Jul 17, 2018 Last Updated 6:30 AM, Jul 17, 2018

One Crater

Published: Oct 01, 2000

Sulphur miners risk their lives on an active volcano. How do they do it?

Ciaran Harman

Agus Alam turned from watching me struggle up towards him, and looked down the mountainside beside the steep path to the squares of rice fields far below. Beyond him, the stubby grey-treed slope, folding and unfolding like a fan, was cut with a path like a fault-line. The first miners were beginning the first descent of the day down it from the smoky crater high above. Slung across their backs were woven baskets filled to the brim with brilliant yellow ore. Sulphur.

In Kawah Ijen (One Crater), far eastern East Java, sulphur ore is mined by hand from an active volcanic crater. On a break from my studies in Yogyakarta in April, I took the night bus heading out that way with vague intentions of photojournalism and trying to understand what a life of hard physical labour would be like. I came back knowing only that I would probably never be able to understand the lives the people I saw, and that to write about them here as though I did would be a flat-out lie.

Java's buckled spine of volcanoes, from Krakatau off the west coast to Gunung Merapi and Kawah Ijen in the far east, form part of the 'ring of fire' that surrounds the Pacific Ocean. Earlier, as my motorcycle taxi buzzed towards the volcano and up its slopes, I had seen the nearby peaks by the vast triangles of stars they blotted out in the pre-dawn sky. Now the sun was feeling its way across the slopes, slowly unfolding them to me, yet leaving so much hidden.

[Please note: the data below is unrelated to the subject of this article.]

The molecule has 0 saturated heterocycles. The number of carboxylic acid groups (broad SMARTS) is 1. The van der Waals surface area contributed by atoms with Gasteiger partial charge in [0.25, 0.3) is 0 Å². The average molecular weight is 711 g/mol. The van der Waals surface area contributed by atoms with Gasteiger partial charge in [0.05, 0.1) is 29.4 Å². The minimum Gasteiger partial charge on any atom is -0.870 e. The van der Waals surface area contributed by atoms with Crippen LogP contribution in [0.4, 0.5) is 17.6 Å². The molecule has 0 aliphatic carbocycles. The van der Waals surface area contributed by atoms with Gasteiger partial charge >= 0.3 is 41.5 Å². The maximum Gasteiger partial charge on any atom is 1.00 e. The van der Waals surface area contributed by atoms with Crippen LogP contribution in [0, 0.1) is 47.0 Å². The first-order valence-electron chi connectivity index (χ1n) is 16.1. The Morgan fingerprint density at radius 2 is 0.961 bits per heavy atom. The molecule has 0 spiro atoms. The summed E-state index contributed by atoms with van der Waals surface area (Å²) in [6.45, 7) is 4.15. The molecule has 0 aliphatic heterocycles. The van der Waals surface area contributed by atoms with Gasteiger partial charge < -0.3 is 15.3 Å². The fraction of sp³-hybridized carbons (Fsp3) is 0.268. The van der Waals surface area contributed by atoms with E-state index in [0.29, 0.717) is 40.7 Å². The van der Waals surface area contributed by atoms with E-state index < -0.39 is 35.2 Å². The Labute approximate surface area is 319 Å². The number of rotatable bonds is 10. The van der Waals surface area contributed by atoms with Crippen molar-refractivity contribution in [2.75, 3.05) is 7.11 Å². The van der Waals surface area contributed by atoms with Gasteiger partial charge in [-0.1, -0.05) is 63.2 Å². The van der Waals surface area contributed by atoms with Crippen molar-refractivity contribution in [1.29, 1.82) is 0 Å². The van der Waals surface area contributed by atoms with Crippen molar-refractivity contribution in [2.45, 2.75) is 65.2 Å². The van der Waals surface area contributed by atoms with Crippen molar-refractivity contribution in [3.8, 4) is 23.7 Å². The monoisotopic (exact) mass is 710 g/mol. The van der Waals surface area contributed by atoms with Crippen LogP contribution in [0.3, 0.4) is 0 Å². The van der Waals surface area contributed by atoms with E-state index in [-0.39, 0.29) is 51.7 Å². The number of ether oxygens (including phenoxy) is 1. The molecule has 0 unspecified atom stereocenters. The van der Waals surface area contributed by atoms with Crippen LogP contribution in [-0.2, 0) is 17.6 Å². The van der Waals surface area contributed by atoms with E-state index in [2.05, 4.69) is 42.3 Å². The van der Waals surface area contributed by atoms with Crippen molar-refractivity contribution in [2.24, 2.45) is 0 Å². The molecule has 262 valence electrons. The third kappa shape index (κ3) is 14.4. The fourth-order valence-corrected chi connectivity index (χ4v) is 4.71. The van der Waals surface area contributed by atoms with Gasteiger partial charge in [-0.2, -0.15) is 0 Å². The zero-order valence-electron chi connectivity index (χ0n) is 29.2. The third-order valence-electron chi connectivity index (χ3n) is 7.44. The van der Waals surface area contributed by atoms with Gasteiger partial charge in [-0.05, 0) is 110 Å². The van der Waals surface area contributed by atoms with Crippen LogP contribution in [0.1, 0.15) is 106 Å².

I had caught up with Agus as I began up the path that led from the end of the road and the weigh station where the transport truck was parked. It was 3km up to the crater rim. Short and simple hair, a dirty tee shirt, shorts and thongs; he was in his twenties, about my age or younger, and walked slowly, unwillingly. It was his first day as a sulphur miner.

Agus Alam quietly answered my questions as we ascended. He said he had come to work as a miner for the same reasons his father had many years before. They were poor and owned no land. Agus told me how every day his father left their home well before dawn to walk almost 20km from their village to the crater. Sometimes he stayed away for a couple of weeks and lived on the mountain in a shack shared with other miners. Agus would only ever see his father in daylight on the days he was too sick or tired to work.

Ailments

His father, I imagined, suffered from many of the ailments I was told are common to those who work in the sulphur clouds. Bad eyes, sore lungs, teeth corroded from the acid fumes. Agus must have known that he too would develop the calluses on his shoulders where up to 100kg of sulphur was balanced for three descents from the crater every day. He said he hoped not to work there long. You could earn a fair bit of money, especially if you were strong. The miners were paid for the weight they carried: about Rp200 (less than 5 cents) a kilo. He would save enough, perhaps, to buy a motorbike and cart around the throngs of tourists that come to see the crater and snap pictures of themselves and a miner in the dry season. But Agus carried his fear as a burden up the mountain, just as later he would carry those yellow rocks down, the load measured with every step.